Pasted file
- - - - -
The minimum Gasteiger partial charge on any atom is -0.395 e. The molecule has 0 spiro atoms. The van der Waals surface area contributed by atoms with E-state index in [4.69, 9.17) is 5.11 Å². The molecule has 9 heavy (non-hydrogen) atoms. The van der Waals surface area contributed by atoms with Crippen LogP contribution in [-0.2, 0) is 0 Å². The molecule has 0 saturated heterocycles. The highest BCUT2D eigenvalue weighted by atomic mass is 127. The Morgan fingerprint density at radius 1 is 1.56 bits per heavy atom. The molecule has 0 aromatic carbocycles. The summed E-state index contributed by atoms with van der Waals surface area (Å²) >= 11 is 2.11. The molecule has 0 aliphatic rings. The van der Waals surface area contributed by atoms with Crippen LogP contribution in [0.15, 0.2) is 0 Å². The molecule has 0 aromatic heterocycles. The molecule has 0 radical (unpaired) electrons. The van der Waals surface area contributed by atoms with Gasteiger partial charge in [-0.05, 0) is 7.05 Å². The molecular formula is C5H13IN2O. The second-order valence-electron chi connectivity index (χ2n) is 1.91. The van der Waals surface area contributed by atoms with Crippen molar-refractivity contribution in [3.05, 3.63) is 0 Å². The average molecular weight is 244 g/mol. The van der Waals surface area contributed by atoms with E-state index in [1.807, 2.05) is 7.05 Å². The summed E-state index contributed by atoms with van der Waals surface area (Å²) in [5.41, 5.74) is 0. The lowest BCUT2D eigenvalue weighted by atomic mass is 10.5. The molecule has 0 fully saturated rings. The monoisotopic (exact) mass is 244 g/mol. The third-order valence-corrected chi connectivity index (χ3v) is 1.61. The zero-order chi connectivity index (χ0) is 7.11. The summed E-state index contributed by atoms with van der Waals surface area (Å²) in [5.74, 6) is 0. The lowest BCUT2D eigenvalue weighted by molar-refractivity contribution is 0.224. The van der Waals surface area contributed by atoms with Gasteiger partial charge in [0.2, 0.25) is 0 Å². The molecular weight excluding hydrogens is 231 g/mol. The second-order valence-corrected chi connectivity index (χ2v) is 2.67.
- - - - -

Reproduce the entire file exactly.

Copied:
The minimum Gasteiger partial charge on any atom is -0.395 e. The molecule has 0 spiro atoms. The van der Waals surface area contributed by atoms with E-state index in [4.69, 9.17) is 5.11 Å². The molecule has 9 heavy (non-hydrogen) atoms. The van der Waals surface area contributed by atoms with Crippen LogP contribution in [-0.2, 0) is 0 Å². The molecule has 0 saturated heterocycles. The highest BCUT2D eigenvalue weighted by atomic mass is 127. The Morgan fingerprint density at radius 1 is 1.56 bits per heavy atom. The molecule has 0 aromatic carbocycles. The summed E-state index contributed by atoms with van der Waals surface area (Å²) >= 11 is 2.11. The molecule has 0 aliphatic rings. The van der Waals surface area contributed by atoms with Crippen LogP contribution in [0.15, 0.2) is 0 Å². The molecule has 0 aromatic heterocycles. The molecule has 0 radical (unpaired) electrons. The van der Waals surface area contributed by atoms with Gasteiger partial charge in [-0.05, 0) is 7.05 Å². The molecular formula is C5H13IN2O. The second-order valence-electron chi connectivity index (χ2n) is 1.91. The van der Waals surface area contributed by atoms with Crippen molar-refractivity contribution in [3.05, 3.63) is 0 Å². The average molecular weight is 244 g/mol. The van der Waals surface area contributed by atoms with E-state index in [1.807, 2.05) is 7.05 Å². The summed E-state index contributed by atoms with van der Waals surface area (Å²) in [5.41, 5.74) is 0. The lowest BCUT2D eigenvalue weighted by atomic mass is 10.5. The molecule has 0 fully saturated rings. The monoisotopic (exact) mass is 244 g/mol. The third-order valence-corrected chi connectivity index (χ3v) is 1.61. The zero-order chi connectivity index (χ0) is 7.11. The summed E-state index contributed by atoms with van der Waals surface area (Å²) in [5.74, 6) is 0. The lowest BCUT2D eigenvalue weighted by molar-refractivity contribution is 0.224. The van der Waals surface area contributed by atoms with Gasteiger partial charge in [0.2, 0.25) is 0 Å². The molecular weight excluding hydrogens is 231 g/mol. The second-order valence-corrected chi connectivity index (χ2v) is 2.67.